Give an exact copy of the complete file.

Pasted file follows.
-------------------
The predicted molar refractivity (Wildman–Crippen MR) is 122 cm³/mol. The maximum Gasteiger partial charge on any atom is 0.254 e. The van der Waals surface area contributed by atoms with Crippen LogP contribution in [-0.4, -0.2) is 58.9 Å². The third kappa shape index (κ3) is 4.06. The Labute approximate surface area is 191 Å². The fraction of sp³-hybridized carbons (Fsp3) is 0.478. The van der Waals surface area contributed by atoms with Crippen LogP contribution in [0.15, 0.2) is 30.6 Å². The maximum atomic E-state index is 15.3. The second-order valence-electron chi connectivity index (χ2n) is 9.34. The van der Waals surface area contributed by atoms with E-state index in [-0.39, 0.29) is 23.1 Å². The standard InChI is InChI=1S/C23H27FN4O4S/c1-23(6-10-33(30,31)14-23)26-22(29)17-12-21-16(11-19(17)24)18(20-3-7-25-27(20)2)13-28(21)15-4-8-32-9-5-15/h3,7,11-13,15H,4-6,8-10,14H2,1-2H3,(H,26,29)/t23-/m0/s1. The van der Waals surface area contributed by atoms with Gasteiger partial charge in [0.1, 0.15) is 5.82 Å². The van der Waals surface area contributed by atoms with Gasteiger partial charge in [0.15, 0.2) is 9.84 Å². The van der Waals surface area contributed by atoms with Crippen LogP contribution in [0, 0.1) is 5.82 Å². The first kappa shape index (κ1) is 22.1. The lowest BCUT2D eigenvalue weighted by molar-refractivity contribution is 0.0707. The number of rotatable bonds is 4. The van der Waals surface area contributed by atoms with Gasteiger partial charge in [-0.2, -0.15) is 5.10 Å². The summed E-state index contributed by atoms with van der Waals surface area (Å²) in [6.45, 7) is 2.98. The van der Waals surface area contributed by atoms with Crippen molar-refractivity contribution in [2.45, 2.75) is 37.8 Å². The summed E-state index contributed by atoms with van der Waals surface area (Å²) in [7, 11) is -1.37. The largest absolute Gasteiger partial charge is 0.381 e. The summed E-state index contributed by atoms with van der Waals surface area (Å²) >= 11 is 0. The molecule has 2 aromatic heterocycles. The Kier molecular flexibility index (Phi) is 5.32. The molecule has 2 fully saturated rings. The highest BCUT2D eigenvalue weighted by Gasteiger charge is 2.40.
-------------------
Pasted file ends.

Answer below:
The predicted molar refractivity (Wildman–Crippen MR) is 122 cm³/mol. The maximum Gasteiger partial charge on any atom is 0.254 e. The van der Waals surface area contributed by atoms with Crippen LogP contribution in [-0.4, -0.2) is 58.9 Å². The third kappa shape index (κ3) is 4.06. The Labute approximate surface area is 191 Å². The fraction of sp³-hybridized carbons (Fsp3) is 0.478. The van der Waals surface area contributed by atoms with Crippen LogP contribution in [0.15, 0.2) is 30.6 Å². The maximum atomic E-state index is 15.3. The second-order valence-electron chi connectivity index (χ2n) is 9.34. The van der Waals surface area contributed by atoms with E-state index in [-0.39, 0.29) is 23.1 Å². The standard InChI is InChI=1S/C23H27FN4O4S/c1-23(6-10-33(30,31)14-23)26-22(29)17-12-21-16(11-19(17)24)18(20-3-7-25-27(20)2)13-28(21)15-4-8-32-9-5-15/h3,7,11-13,15H,4-6,8-10,14H2,1-2H3,(H,26,29)/t23-/m0/s1. The van der Waals surface area contributed by atoms with Gasteiger partial charge in [0.1, 0.15) is 5.82 Å². The van der Waals surface area contributed by atoms with Gasteiger partial charge in [0.15, 0.2) is 9.84 Å². The van der Waals surface area contributed by atoms with Crippen LogP contribution in [0, 0.1) is 5.82 Å². The first kappa shape index (κ1) is 22.1. The lowest BCUT2D eigenvalue weighted by molar-refractivity contribution is 0.0707. The number of rotatable bonds is 4. The van der Waals surface area contributed by atoms with Gasteiger partial charge in [-0.2, -0.15) is 5.10 Å². The summed E-state index contributed by atoms with van der Waals surface area (Å²) in [6.45, 7) is 2.98. The van der Waals surface area contributed by atoms with Crippen molar-refractivity contribution in [2.45, 2.75) is 37.8 Å². The summed E-state index contributed by atoms with van der Waals surface area (Å²) in [7, 11) is -1.37. The largest absolute Gasteiger partial charge is 0.381 e. The summed E-state index contributed by atoms with van der Waals surface area (Å²) >= 11 is 0. The molecule has 2 aromatic heterocycles. The Kier molecular flexibility index (Phi) is 5.32. The molecule has 2 fully saturated rings. The highest BCUT2D eigenvalue weighted by Gasteiger charge is 2.40.